I had been patiently waiting Spring this year to finally visit one of the most renowned gardens in Ireland. I had first heard of it thanks to Magda’s colourful post and as I’m ticking off my list of things to do in Wicklow, it started to feel slightly wrong that I hadn’t explored one of its star-gardens yet. An hour bus journey or so will take you to Ashford, a little town where the gardens are located. As you go through the car park, you’ll find yourself in a courtyard surrounded by charming little shops. Delicatessen, garden centre and clothes shop,… if you know Avoca you’ll be familiar with the aesthetic. They manage the garden, and in typical Avoca’s fashion, they graced the place with an inviting cafe with a gorgeous vista on the garden’s gazebo. I sat ‘front row seat’ near the window and ordered a peanut butter parfait and a pot of peppermint tea. While I enjoyed my dessert, I observed the rich life of the garden unfolding right before my eyes, insects going about their day and perfectly round robins perched on nearby branches staring right at me.
Mount Usher GardensMount Usher Gardens

At the entrance you’re presented with a map offering a choice of trails. The lady at the desk recommended that I follow the tree trail as they have some champion trees of Ireland and the UK. It was fun to try to guess the varieties according to the leaf shapes and have a close look at weirdly exotic trees from Iran or China. I would have never thought these could thrive on Irish soil. Wild garlic was covering the forest ground, filling it with its sharp fragrance.
But call me frivolous, I think I am more of a ‘flower girl’ than a tree-hugger because the area I enjoyed the most was the ‘Island’, a patch right next to the house where so many posies bloom in eye-catching bursts of colours. I was also lucky to catch the tail-end of the bluebell season. I don’t think there’s something that invites more to the reverie than a bluebell wood. Will you look at that purple blanket, don’t you want to dive in it?
Mount Usher GardensMount Usher GardensMount Usher GardensMount Usher Gardens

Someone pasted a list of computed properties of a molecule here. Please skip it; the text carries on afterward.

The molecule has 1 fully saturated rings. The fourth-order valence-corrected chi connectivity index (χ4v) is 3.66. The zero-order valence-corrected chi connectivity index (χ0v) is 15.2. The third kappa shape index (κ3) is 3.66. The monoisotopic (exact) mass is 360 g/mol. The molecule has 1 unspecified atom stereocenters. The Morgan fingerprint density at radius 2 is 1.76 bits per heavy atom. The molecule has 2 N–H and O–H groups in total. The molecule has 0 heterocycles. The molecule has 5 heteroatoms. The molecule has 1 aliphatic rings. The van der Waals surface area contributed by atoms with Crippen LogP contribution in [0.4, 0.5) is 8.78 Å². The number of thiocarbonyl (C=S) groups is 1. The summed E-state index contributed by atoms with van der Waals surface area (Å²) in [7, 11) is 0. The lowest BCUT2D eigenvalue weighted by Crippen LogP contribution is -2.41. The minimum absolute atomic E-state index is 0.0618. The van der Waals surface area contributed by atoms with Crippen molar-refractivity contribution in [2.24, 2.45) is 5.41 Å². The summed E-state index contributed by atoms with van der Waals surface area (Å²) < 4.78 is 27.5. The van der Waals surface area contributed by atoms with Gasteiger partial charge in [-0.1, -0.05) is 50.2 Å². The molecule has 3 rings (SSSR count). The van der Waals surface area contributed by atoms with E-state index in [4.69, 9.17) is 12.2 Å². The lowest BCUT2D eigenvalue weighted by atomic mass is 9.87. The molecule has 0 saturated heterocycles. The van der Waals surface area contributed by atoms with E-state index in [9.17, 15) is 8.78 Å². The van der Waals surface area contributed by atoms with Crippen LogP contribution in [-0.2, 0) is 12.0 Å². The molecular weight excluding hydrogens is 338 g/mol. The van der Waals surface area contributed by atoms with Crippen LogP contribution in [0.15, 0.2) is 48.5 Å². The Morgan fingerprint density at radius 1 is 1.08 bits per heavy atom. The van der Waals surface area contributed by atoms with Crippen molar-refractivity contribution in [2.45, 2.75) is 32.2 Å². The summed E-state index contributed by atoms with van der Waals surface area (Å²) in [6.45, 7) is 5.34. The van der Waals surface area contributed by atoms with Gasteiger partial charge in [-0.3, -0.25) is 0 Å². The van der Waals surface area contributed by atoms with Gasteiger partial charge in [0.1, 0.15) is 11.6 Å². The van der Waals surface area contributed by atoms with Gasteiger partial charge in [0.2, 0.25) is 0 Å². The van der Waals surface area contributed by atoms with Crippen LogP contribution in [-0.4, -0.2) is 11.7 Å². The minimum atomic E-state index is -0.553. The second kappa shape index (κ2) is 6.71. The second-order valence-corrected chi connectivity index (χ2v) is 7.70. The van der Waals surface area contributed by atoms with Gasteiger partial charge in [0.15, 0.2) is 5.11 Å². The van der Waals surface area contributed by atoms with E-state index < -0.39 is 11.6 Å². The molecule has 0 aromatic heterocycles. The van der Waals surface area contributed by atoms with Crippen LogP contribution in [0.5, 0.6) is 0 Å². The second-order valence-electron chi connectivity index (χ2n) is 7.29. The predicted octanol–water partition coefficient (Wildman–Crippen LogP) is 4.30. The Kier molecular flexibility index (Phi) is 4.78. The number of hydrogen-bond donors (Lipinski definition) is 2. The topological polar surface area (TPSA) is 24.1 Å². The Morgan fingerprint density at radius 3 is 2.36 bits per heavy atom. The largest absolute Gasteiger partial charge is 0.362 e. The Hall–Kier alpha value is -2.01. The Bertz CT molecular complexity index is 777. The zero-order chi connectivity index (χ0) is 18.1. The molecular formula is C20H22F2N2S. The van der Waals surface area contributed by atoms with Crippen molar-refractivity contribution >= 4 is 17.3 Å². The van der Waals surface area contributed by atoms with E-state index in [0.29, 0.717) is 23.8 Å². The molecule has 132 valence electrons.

Mount Usher gardens were founded in 1868 by Edward pole and stayed in his family’s estate for a little more than a century. There’s an interesting philosophy behind the creation of this beautiful piece of land. The family was greatly influenced by William Robinson, a famous Irish gardener who reacted against the rigid approach of gardening of his time. He believed a garden should grow on nature’s term.
In the Eighties, Madeleine Jay, a garden lover, bought the property and took the Robinsonian style a step further by managing the property organically. A way of doing that is still carried on today by Avoca.

Mount Usher Gardens
The Walpole family’s pet cemetery Mount Usher Gardens

The Vartry River runs through the gardens and I think, instinctively, people tend to walk along it. It’s a pleasant walk, there are beautiful little cascades, suspension bridges and from time to time, a fish burst out of the water to catch a fly or a mosquito. But wander off the river path and you’ll find yourself inside a beautiful Irish oil painting.

Mount Usher Gardens

MOUNT USHER GARDENS’ PRACTICAL INFORMATION

Mount Usher Gardens – website
Ashford, co. Wicklow, Ireland

Opening Hours
10am-6pm (Mon-Sun, all year)

Admission
General €7.50 / Reduced €6.50 / Children under 16 €3.50 / Children under 4 Free

Bus
133 Bus Eireann (from Dublin)

Columbia Road Flower Market | London

Columbia Road Flower Market

I’ve well and truly been bitten by the Springtime bug, fawning over every bloom I pass on the streets, getting teary-eyed over shedding cherry-blossom trees and sniffing lilac like there’s no tomorrow. Spring in Dublin is magical but I have to say I get a teeny pinch in the ticker when I see all the flowery London snaps on Instagram. I mean, have you seen the #wisteriahysteria hashtag?! And did you know that the shops in Chelsea are decked with hundreds of flowers in honour of the Chelsea Flower Show? I can’t help being a tad jealous of the floral fete London is experiencing at the moment. So I thought it would be the perfect time to reminisce over a lovely Sunday morning I spent at the flower market in East London last Summer.

It was my first time visiting the Columbia Road Flower Market despite seeing it featured countless times in blogs over the years. Truth is, waking up early on a Sunday morning was rarely on my list of priorities in my twenties. Especially when visiting my favourite city. But with the thirties come wisdom… or at least a great urge to see flowers arranged neatly in buckets.

Columbia Road Flower MarketColumbia Road Flower MarketColumbia Road Flower Market

The flower market is a great little slice of London life. You’re surrounded by the colourful accents of the sellers hollering at the passersby, elegant women who look like they could single-handedly organise a party of 150. Others who quickly scan the stalls like resolute captains of their gardens and then there are the girls who look for a little bouquet to brighten up their small rentals. When the clock strikes 11, the street gets so crowded you can hardly move. I managed to go up and down Columbia Road a few times to take these pictures. It was one of the most intense photographic exercise for me. There’s people literally everywhere, the sun was shining bright on one side of the road while the other was plunged in the dark, shaded by the street houses. I generally like to take my time when I take pictures but I had to act quickly, constantly changing settings and trying to be discreet in order not to disturb anyone. I enjoyed snapping the pretty posies – roses, peonies, sunflowers and hortensias were in season – but also the patrons carrying their loot and their cute dogs!

Columbia Road Flower MarketColumbia Road Flower Market